Vlandis v. Kline

Vlandis v. Kline et al.
412 U.S. 441 (1973) |
SCOTUS decided 1973-06-11
Jurisdiction level:

The Due Process Clause of the Fourteenth Amendment does not permit a state to deny an individual the opportunity to present evidence that he is a bona fide resident entitled to in-state rates, on the basis of a permanent and irrebuttable presumption of nonresidence, when that presumption is not necessarily or universally true in fact, and when the State has reasonable alternative means of making the crucial determination.

Result: Win
Importance:

Created irrebutible presumption doctrine later used extensively.
Thomas B. Parent, “Tuition Residence Requirements: A Second Look in Light of Zobel and Martinez”, Indiana Law Journal, Vol. 61:287, p. 302: “The real importance of this case lies in the additional guidance the Court provided for future cases by qualifying the above holding. The Court recognized that special problems exist in determining the bona fide residence of out-of-state college students. For this reason, the Court suggested that its decision should not be construed to deny a state ‘the right to impose on a student, as one element in demonstrating bona fide residence, a reasonable durational residence requirement, which can be met while in student status.’ The Court added that “[t]he State can establish such reasonable criteria for in-state status as to make virtually certain that students who are not, in fact, bona fide residents of the state, but who have come there solely for educational purposes, cannot take advantage of in-state rates.” Moreover, the Court drew from the Connecticut Attorney General’s opinion which recognized that, in reviewing a claim of in-state status, the issue becomes essentially one of domicile, and suggested certain criteria to use in determining the intent element of domicile…. In addition to qualifying its holding in this manner, the Court distinguished Starns by pointing out that, under the statute attacked in Starns, a student could rebut the presumption of nonresidence after having lived in the state for one year by presenting other evidence sufficient to show bona fide domicile within Minnesota. Thus, “residence within the state for one year,whether or not in student status, was merely one element which Minnesota required to demonstrate bona fide domicile.” Under Connecticut’s scheme,a student applying from out of state could never quaify as a resident solong as he retained student status. Two Justices, although concurring with the result in Vlandis, refused to go along with this distinction and openly questioned the result in Starns. …. It is thus apparent that… the Court is reluctant to paint with a broad brush in the area of tuition residence requirements and remains somewhat uncertain….”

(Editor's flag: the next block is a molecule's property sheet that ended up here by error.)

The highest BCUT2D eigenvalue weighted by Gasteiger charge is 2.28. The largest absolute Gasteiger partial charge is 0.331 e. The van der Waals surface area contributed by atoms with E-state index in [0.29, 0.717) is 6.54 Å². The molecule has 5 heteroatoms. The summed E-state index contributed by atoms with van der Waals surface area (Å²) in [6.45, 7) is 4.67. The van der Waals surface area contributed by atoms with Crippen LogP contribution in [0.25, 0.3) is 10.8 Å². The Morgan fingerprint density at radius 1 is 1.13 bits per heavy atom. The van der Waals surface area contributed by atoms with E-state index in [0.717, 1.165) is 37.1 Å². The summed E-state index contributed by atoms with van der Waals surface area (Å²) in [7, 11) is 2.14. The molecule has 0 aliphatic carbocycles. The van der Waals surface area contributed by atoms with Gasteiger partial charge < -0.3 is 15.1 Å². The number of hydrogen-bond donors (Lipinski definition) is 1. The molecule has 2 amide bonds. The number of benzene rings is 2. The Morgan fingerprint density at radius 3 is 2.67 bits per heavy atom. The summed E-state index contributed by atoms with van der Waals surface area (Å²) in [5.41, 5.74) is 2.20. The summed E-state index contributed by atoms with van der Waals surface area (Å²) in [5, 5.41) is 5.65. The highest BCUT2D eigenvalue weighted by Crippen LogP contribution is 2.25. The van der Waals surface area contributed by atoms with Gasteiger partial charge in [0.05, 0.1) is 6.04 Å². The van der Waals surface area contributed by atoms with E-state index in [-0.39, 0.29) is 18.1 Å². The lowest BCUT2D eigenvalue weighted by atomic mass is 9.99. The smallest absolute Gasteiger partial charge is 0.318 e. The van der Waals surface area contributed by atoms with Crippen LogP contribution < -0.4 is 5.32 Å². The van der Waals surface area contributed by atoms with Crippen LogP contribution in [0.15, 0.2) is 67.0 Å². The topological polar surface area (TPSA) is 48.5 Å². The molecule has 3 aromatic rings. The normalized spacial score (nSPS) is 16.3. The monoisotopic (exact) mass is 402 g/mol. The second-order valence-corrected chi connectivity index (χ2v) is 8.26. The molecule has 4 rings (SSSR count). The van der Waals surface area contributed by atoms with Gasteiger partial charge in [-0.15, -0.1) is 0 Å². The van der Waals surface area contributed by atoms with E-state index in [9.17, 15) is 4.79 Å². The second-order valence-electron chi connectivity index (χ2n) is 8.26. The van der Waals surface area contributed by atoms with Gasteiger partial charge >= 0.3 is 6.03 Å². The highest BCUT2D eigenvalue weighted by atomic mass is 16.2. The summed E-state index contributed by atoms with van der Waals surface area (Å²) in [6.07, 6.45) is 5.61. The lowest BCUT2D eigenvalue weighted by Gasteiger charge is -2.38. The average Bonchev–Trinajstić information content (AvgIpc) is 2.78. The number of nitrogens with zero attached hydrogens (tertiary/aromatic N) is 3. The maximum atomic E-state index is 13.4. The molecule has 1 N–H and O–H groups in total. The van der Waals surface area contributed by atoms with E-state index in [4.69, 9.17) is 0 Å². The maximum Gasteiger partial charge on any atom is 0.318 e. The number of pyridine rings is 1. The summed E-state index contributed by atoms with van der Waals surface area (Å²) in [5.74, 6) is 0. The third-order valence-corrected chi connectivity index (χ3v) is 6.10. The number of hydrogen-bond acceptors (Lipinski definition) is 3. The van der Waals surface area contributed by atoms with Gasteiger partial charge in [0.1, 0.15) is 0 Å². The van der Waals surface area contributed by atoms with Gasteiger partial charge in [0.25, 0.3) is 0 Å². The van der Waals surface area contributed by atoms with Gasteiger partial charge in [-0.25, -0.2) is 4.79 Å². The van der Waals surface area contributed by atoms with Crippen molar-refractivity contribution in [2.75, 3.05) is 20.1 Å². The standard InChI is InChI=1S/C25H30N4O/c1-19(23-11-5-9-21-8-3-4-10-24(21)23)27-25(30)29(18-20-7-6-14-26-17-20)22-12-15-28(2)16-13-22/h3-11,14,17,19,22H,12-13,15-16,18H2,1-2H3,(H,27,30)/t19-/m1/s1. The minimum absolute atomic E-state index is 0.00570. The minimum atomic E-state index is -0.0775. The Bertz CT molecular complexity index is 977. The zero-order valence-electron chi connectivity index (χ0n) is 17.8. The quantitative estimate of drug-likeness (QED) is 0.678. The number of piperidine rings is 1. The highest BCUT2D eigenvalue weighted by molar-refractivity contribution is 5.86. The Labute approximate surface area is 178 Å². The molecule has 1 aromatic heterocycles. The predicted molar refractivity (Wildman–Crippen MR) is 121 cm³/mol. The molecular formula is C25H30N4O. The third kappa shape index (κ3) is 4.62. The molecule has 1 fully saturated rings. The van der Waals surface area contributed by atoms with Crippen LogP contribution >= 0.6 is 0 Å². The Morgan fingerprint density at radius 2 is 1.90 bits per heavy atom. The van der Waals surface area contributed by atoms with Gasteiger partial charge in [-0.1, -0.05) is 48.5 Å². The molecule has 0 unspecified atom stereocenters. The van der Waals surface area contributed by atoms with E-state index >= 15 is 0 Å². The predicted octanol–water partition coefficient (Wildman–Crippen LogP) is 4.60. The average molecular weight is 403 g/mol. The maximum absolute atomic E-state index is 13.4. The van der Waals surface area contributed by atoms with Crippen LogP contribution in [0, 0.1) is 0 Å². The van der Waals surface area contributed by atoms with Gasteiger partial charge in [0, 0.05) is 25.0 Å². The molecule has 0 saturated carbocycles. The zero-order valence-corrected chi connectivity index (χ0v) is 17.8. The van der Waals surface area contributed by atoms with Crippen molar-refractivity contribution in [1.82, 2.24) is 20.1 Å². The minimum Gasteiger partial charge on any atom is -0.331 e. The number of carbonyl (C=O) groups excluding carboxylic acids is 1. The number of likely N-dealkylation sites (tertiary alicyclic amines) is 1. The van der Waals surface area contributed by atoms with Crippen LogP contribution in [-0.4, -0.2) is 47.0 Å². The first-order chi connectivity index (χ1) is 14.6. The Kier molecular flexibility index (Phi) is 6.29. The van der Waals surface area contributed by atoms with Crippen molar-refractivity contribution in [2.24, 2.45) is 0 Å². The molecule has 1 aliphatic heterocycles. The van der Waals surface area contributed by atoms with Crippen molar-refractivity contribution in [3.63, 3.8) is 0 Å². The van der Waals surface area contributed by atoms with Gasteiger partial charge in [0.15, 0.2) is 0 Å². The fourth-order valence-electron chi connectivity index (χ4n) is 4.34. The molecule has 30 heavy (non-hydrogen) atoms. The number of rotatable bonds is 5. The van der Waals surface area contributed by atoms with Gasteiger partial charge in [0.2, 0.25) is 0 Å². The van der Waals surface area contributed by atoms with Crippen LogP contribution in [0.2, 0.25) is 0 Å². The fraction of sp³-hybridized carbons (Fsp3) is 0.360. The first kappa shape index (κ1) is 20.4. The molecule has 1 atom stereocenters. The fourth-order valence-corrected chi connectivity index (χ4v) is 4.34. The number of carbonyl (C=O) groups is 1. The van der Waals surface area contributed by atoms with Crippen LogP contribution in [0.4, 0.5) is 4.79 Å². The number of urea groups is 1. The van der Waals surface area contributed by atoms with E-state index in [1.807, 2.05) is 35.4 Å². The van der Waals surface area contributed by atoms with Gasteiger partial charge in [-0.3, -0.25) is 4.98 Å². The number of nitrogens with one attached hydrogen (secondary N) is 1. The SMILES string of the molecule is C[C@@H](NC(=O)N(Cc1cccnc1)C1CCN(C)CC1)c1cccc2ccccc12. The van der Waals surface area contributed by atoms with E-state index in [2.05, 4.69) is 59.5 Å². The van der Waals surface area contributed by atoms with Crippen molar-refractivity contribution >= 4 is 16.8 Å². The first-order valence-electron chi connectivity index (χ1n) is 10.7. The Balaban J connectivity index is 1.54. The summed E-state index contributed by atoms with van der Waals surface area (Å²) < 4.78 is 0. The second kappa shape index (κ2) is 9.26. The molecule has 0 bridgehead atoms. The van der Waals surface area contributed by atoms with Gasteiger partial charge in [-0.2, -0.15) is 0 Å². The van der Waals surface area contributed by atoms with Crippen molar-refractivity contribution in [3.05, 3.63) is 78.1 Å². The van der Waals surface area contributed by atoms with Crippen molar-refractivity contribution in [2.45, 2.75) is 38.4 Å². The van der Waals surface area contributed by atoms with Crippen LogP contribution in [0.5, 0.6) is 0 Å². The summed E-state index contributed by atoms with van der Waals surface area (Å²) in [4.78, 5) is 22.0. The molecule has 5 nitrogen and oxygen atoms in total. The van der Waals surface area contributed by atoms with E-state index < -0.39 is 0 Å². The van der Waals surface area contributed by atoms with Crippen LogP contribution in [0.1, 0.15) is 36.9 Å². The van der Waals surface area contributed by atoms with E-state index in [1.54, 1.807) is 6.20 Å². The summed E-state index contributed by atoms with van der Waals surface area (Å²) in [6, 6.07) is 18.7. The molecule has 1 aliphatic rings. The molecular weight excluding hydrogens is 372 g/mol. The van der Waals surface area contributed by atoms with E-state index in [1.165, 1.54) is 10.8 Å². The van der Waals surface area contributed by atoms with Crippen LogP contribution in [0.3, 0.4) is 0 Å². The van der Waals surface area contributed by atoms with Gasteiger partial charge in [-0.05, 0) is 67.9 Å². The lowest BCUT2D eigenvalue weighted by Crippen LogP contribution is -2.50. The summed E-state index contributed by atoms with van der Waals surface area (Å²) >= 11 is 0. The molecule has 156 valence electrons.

Law type: Civil
Topic(s): Due process, Education, Residency duration requirements, and Tuition residency requirements
State of origin: CT
Attorneys:

John A. Dziamba (Connecticut Legal Services) argued the cause for appellees. With him on the brief was Douglas M. Crockett.


Others involved: Leonard J. Schwartz filed a brief for the American Civil Liberties Union of Ohio, Inc., as amicus curiae urging affirmance.
Organization role: Sponsor

Last modified: 2020-04-07 07:24
Case internal grade: A | Case internal status: OK |
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CASE DETAILS

(The syllabus is not part of the opinion, but is a summary prepared by the court reporter as a convenience.)

APPEAL FROM THE UNITED STATES DISTRICT COURT FOR THE DISTRICT OF CONNECTICUT

Syllabus

Connecticut requires nonresidents enrolled in the state university system to pay tuition and other fees at higher rates than state residents and provides an irreversible and irrebuttable statutory presumption that because the legal address of a student, if married, was outside the State at the time of application for admission or, if single, was outside the State at some point during the preceding year, he remains a nonresident as long as he is a student in Connecticut. Appellees challenge that presumption, claiming that they have a constitutional right to controvert it by presenting evidence of bona fide residence in the State. The District Court upheld their claim.

Held:

The Due Process Clause of the Fourteenth Amendment does not permit Connecticut to deny an individual the opportunity to present evidence that he is a bona fide resident entitled to in-state rates, on the basis of a permanent and irrebuttable presumption of nonresidence, when that presumption is not necessarily or universally true in fact, and when the State has reasonable alternative means of making the crucial determination. Pp. 446-454.

346 F. Supp. 526, affirmed.

From the opinion